Intel ventures outside

The chip giant wants WiMax— its high-speed data access technology for mobile devices — to become an industry standard. But it has to convince industry experts of its benefits first

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By  Caroline Denslow Published  August 14, 2005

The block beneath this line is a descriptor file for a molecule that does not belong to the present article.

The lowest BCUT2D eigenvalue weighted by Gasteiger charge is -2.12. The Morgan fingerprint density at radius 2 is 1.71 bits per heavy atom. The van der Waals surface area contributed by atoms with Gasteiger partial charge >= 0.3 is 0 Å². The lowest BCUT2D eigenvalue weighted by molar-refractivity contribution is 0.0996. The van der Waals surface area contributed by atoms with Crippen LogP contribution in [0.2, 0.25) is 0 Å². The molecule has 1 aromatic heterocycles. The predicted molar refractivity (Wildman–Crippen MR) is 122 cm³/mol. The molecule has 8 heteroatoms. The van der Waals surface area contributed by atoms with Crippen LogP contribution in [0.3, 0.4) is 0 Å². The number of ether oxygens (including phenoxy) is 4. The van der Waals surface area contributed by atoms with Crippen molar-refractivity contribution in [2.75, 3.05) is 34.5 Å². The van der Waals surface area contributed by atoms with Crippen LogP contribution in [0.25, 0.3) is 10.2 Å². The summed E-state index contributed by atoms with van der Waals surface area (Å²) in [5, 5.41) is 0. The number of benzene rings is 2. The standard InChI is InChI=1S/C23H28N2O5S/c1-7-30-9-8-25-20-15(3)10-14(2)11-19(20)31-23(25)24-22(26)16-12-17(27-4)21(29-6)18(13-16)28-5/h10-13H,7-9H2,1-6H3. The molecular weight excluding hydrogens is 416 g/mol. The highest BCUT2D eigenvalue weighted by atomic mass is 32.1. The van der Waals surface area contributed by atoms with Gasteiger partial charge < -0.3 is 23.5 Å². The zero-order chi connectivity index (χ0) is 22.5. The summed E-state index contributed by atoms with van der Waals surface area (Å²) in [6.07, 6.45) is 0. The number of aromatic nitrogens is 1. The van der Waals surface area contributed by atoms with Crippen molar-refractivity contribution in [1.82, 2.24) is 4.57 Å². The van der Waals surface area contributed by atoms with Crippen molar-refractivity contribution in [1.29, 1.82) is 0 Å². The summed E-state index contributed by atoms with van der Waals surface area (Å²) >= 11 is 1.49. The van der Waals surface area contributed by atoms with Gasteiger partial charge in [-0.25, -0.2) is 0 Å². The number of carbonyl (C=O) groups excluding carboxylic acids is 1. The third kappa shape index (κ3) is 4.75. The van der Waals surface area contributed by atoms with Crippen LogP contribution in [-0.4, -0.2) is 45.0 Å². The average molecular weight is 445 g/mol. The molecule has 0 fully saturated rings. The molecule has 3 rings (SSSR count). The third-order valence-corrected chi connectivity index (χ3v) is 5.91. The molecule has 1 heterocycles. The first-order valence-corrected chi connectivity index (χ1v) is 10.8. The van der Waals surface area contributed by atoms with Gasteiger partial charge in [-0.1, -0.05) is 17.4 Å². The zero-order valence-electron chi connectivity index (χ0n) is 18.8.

|~|main_wimax.jpg|~|Intel believes the adoption of WiMax by the industry could finally allow it to move outside of chip manufacturing — and carve out a lucrative new market for itself. |~|Delivering high-speed connectivity over wireless hasn’t been easy. Laws of physics ordain that data speed, distance and mobility must not befriend each other. On one side, there are technologies, such as wireless fidelity (Wi-Fi ), that delivers high bandwidth but works only within a very short range — around 100 metres. New-generation mobile technologies such as 2.5G can reach long distances but only if the word ‘mega’ is erased from the downloader’s lexicon. But that is about to change. WiMax, a new set of wireless standards being pushed by Intel, has the potential to alter the way consumers and enterprises access the internet. It uses radio waves in the frequency band of 2 GHz to 11GHz to transmit bandwidth in doses that are large enough to leave wired last mile redundant. Bandwidth is transmitted using base stations much like Wi-Fi, but WiMax waves travel much longer — up to 50 km. That, at least, is what the WiMax Forum is gunning for. The WiMax Forum — Worldwide Microwave Interoperability Forum — which is led by Intel, is a not-for-profit body dedicated to promoting the technology and harmonising standards. The forum boasts 300 members, from unknown start-ups to the giants of the telecom and IT industry, such as Cisco, Motorola, Nokia and IBM. They are working on a technology that is being built around the 802.16 family of standards. As of today, two versions of this standard — the 802.16a and 802.16d standards — have reached some level of maturity and can be thought of as being close to ready. Both enable WiMax in a fixed scenario. Work is also under way on 802.16e, which — once completed — would add mobility to WiMax. However, WiMax is not the first time a technology has sought to defy the laws of physics. 3G, too, was supposed to deliver high-speed access over mobile devices. But the technology is running late and its business model looks shaky, not least because of the huge license fees paid by over-enthusiastic operators. There is also a rather simple technology that sneaked its way in, which makes it possible for users to access the internet wirelessly: Wi-Fi. Wi-Fi is found in most notebooks and mobile devices — you would be hard-pressed to find a notebook that does not come Wi-Fi ready — and has become the more popular choice when it comes to wireless connectivity. Indeed, Wi-Fi adoption is booming. Today there are an estimated 500,000 hotspots in the world — about 45,000 of which were added in the last 12 months. The fact that Wi-Fi operates in the unlicensed 2.4 GHz band helped matters too. Operators did not have to deal with any regulatory mess. Unlike WiMax, Wi-Fi did not bother to solve the distance problem — it works well only within a radius of 100 metres. But it does deliver a lot of bandwidth — newer versions are targeting 40Mbits/second. Nevertheless, Intel has taken lessons from Wi-Fi’s success to heart. The US-based chipmaker has spent years — and billions of dollars — trying to make a mark outside the microprocessor business, which it dominates. Until now, it has had little to show for its efforts. But if Intel pulls off WiMax, it would have another lucrative market to itself. Like Wi-Fi, the underlying idea for WiMax is simple: Use radio waves to transmit bandwidth over reasonable, rather than infinite, distances; enable partial rather than complete mobility and push the industry towards standards that keep costs low and ensure interoperability between products. In short, put out a simple solution to the last mile problem within metro WAN (wide area network) or metro zone, as the WiMax Forum calls it.||**||Radio waves|~||~||~|Transmitting bandwidth using radio waves is not a new idea. But there were two problems with the earlier approach. For one, it was done in higher frequency bands — 5.25 GHz to 5.85 GHz — that are unlicensed in most countries. While this helped keep the regulators out, tall buildings came in the way; at such high frequencies waves could not bend or reflect around obstacles. As a result, a clear line of sight between the transmitting and receiving antennae was a must. This meant that the technology’s usefulness in urban environments was seriously compromised. Secondly, there was a complete lack of open standards. Implementations of the technology were proprietary and hence, expensive. For example, a customer premise installation could set you back by about US$5000. WiMax, on the other hand, took the idea of radio waves as a means of pushing bandwidth but using lower frequency bands. By doing so, WiMax was able to get around the problem of tall buildings and other such obstacles, making it possible for the technology to work without having line of sight. Because radio waves in lower frequency bands can bend, it can penetrate walls to a certain extent as well. And by adding standards to the technology, the WiMax Forum expects customer premise equipment prices to fall to as low as US$100. Regulators too can be kept at bay since WiMax standards have been defined in such a way that the technology can be implemented in a very wide range of frequency bands. However, according to Benjamin Ellis, head of product and marketing at Juniper Networks Europe, Middle East and Africa (EMEA), there is another reason to be bullish about WiMax: Intel. “The chipmaker virtually controls the terminal devices, like notebook PCs. Therefore, making sure these devices — millions of them — are WiMax-ready shouldn’t be too difficult for Intel,” Ellis says. ||**||The last mile|~||~||~|The lure of having 40Mbits/ second per channel over distances of up to 50 km has led to much hype around the technology. And that is just the beginning. A new standard — 802.16e — would take WiMax mobile. “By late 2006, WiMax is expected to be available for deployment in notebooks for mobile applications, and by late 2007 to 2008, WiMax is expected to be available in PDAs and handsets,” says Dania El-Kadi, marketing and communication manager, Intel GCC. According to Intel, deploying the technology would be relatively easy and inexpensive. Costly and time-consuming trenching and cabling will not be needed. Base stations are expected to cost somewhere around US$8000, which will compare rather favourably with 3G base stations. The networks can be built incrementally as it only requires adding more base stations and channels. In its first avatar (codified under the standard 802.16d), WiMax will most likely be deployed to relay bandwidth to commercial and residential buildings. “As of now, I think the main usage of the technology will be in the static last mile,” says Ellis. “Users will connect to the network either through a wired local area network (WLAN) or Wi-Fi.” Ellis finds WiMax to be a compelling proposition for fixed line operators. “It’s a perfect solution for fixed line operators looking at extending their networks in rural areas or to areas that have lower user densities. Broadband technologies, such as DSL (digital subscriber line) or fibre, are very expensive to deploy in such situations,” he explains. Even governments should find it handy, El-Kadi adds. “For governments, it represents a leapfrogging opportunity that helps mend the digital gap between countries and between rural and urban regions within the same country,” she says. In that sense, WiMax should complement rather than compete with existing technologies, according to Alan Sicher, senior wireless product manager, Dell. “I think the first version is relevant to and can complement other existing ways of delivering infrastructure. This could be quite useful,” Sicher notes. The case for WiMax as a technology that complements existing networks sounds compelling. Andy McKinnon, WiMax principal for Motorola Networks EMEA, is quite excited about using WiMax to back-haul traffic. According to McKinnon, the technology would enable telephone exchanges to be linked to each other over a cheap, easy-to-install WiMax backbone. Mobile services operators can also deploy WiMax base stations to get around the problem of residents objecting to full-fledged cellular base stations too close to their homes.||**||Network issues|~||~||~|But as with any new technology, there are issues with WiMax. There is, for example, the theoretical possibility that 2.4GHz-band WiMax might interfere with Wi-Fi in some countries, depending on the exact frequencies allocated and used. WiMax will also have to be considerably cheaper than existing technologies, particularly on customer premise equipment side for it to achieve mainstream adoption. While open standards help reduce costs, reductions would be sizeable only if deployments are extensive. Equipment makers will need volume to push down prices. The true cost of setting up a network will also depend upon the frequency band being used. “For higher frequency ranges, you’ll need more base stations to get the same amount of coverage. So all this talk about low cost might remain just hype,” says Sicher. That leads to the biggest question of all. “Who will deploy these networks? Who will support the standard?” asks Angelo Lamme, senior manager, wireless product marketing, Symbol Technologies, a major maker of mobile devices for enterprise users. Established telecom companies are reluctant to jump the gun on a new technology these days. Most of them have already invested in some version of DSL or 3G, both of which do the same job as WiMax. Besides, the mobile version of WiMax is untested as yet. Worse, it will not be available before late 2007. “WiMax has got a fair share of hype as it is supported by Intel, and Intel owns the chip market [for terminal devices],” says Abderrafi Belfakih, manager, systems engineering group, Cisco Middle East. “There are other standards such as UMTS (Universal Mobile Telecommunication Service) and EV-DO (Evolution Data Optimised). In fact they are more mature and customers have already used these standards,” he adds. Newer versions of competing technologies also loom large over WiMax. A new software addition to UMTS called HSDPA (High Speed Download Packet Access) makes it possible to deliver 14Megabits/second per channel. “Unless existing players deploy WiMax, the competitive disadvantage it might face is that it will have to operate without the advantage of voice subscribers subsidising the technology in early stages,” says Sicher. Although both Dell and Symbol are part of the WiMax Forum, neither Sicher nor Lamme promise a product supporting WiMax anytime soon. They are waiting to see the extent of rollout before committing any significant resources. Another big player, 3Com, is also adopting a wait-and-see policy. “WiMax is a very nascent technology. We haven’t seen any significant installations,” says Khalid Khan, marketing manager, 3Com Middle East and North Africa. El-Kadi of Intel disagrees: “In general, 3G excels where voice is a priority and high speed mobility is desirable. WiMax will excel when high speed data is a priority and slower — or no — mobility is required.” “Established players are unlikely to move aggressively on mobile WiMax, leaving it to disenfranchised wireline operators and equipment vendors with weaker mobile infrastructure market -share positions to pick up the early pace,” notes Gabriel Brown, chief analyst of telecom research firm Unstrung Insider, in a recently published report. But in the end, there may not be a single choice. Chips supporting multiple standards are becoming increasingly that common. There are notebook PCs that incorporate multiple connectivity options, including Wi-Fi, infrared and Bluetooth, all in one card. WiMax and the rest of the standards too might get added. Intel has enough clout at the device level to ensure that. And that would be good news for IT managers, too. They won’t have to place costly bets that are too risky.||**||